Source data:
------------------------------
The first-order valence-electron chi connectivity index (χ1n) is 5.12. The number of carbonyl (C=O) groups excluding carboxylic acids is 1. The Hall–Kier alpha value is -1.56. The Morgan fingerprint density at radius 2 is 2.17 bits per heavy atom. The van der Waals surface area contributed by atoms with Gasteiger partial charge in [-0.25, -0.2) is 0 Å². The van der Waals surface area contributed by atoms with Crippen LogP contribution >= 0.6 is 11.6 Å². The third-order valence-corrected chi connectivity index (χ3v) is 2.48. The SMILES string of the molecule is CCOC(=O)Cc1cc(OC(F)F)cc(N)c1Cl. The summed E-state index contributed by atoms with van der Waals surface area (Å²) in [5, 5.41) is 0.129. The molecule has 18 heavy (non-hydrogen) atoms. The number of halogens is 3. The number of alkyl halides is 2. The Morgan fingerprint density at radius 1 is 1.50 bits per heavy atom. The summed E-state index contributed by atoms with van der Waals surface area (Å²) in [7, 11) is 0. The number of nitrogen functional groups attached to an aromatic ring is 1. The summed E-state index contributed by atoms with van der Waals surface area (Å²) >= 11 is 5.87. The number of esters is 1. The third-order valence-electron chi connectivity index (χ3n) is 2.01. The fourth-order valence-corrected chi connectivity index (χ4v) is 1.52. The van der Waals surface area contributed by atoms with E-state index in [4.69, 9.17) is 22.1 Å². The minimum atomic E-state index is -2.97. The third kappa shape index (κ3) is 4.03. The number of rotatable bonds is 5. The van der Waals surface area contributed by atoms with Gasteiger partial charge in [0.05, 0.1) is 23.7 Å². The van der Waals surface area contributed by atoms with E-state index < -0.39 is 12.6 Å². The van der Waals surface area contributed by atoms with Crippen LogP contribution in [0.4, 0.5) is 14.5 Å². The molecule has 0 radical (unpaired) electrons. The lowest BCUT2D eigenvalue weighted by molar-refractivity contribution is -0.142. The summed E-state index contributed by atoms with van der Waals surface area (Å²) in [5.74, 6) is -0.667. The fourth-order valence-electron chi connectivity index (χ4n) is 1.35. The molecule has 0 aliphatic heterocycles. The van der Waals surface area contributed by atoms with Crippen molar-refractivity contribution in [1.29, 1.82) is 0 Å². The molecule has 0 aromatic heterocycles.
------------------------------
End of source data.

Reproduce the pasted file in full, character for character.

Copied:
The first-order valence-electron chi connectivity index (χ1n) is 5.12. The number of carbonyl (C=O) groups excluding carboxylic acids is 1. The Hall–Kier alpha value is -1.56. The Morgan fingerprint density at radius 2 is 2.17 bits per heavy atom. The van der Waals surface area contributed by atoms with Gasteiger partial charge in [-0.25, -0.2) is 0 Å². The van der Waals surface area contributed by atoms with Crippen LogP contribution >= 0.6 is 11.6 Å². The third-order valence-corrected chi connectivity index (χ3v) is 2.48. The SMILES string of the molecule is CCOC(=O)Cc1cc(OC(F)F)cc(N)c1Cl. The summed E-state index contributed by atoms with van der Waals surface area (Å²) in [5, 5.41) is 0.129. The molecule has 18 heavy (non-hydrogen) atoms. The number of halogens is 3. The number of alkyl halides is 2. The Morgan fingerprint density at radius 1 is 1.50 bits per heavy atom. The summed E-state index contributed by atoms with van der Waals surface area (Å²) in [7, 11) is 0. The number of nitrogen functional groups attached to an aromatic ring is 1. The summed E-state index contributed by atoms with van der Waals surface area (Å²) >= 11 is 5.87. The number of esters is 1. The third-order valence-electron chi connectivity index (χ3n) is 2.01. The fourth-order valence-corrected chi connectivity index (χ4v) is 1.52. The van der Waals surface area contributed by atoms with E-state index in [4.69, 9.17) is 22.1 Å². The minimum atomic E-state index is -2.97. The third kappa shape index (κ3) is 4.03. The number of rotatable bonds is 5. The van der Waals surface area contributed by atoms with Gasteiger partial charge in [0.05, 0.1) is 23.7 Å². The van der Waals surface area contributed by atoms with E-state index < -0.39 is 12.6 Å². The van der Waals surface area contributed by atoms with Crippen LogP contribution in [0.4, 0.5) is 14.5 Å². The molecule has 0 radical (unpaired) electrons. The lowest BCUT2D eigenvalue weighted by molar-refractivity contribution is -0.142. The summed E-state index contributed by atoms with van der Waals surface area (Å²) in [5.74, 6) is -0.667. The fourth-order valence-electron chi connectivity index (χ4n) is 1.35. The molecule has 0 aliphatic heterocycles. The van der Waals surface area contributed by atoms with Crippen molar-refractivity contribution in [1.29, 1.82) is 0 Å². The molecule has 0 aromatic heterocycles.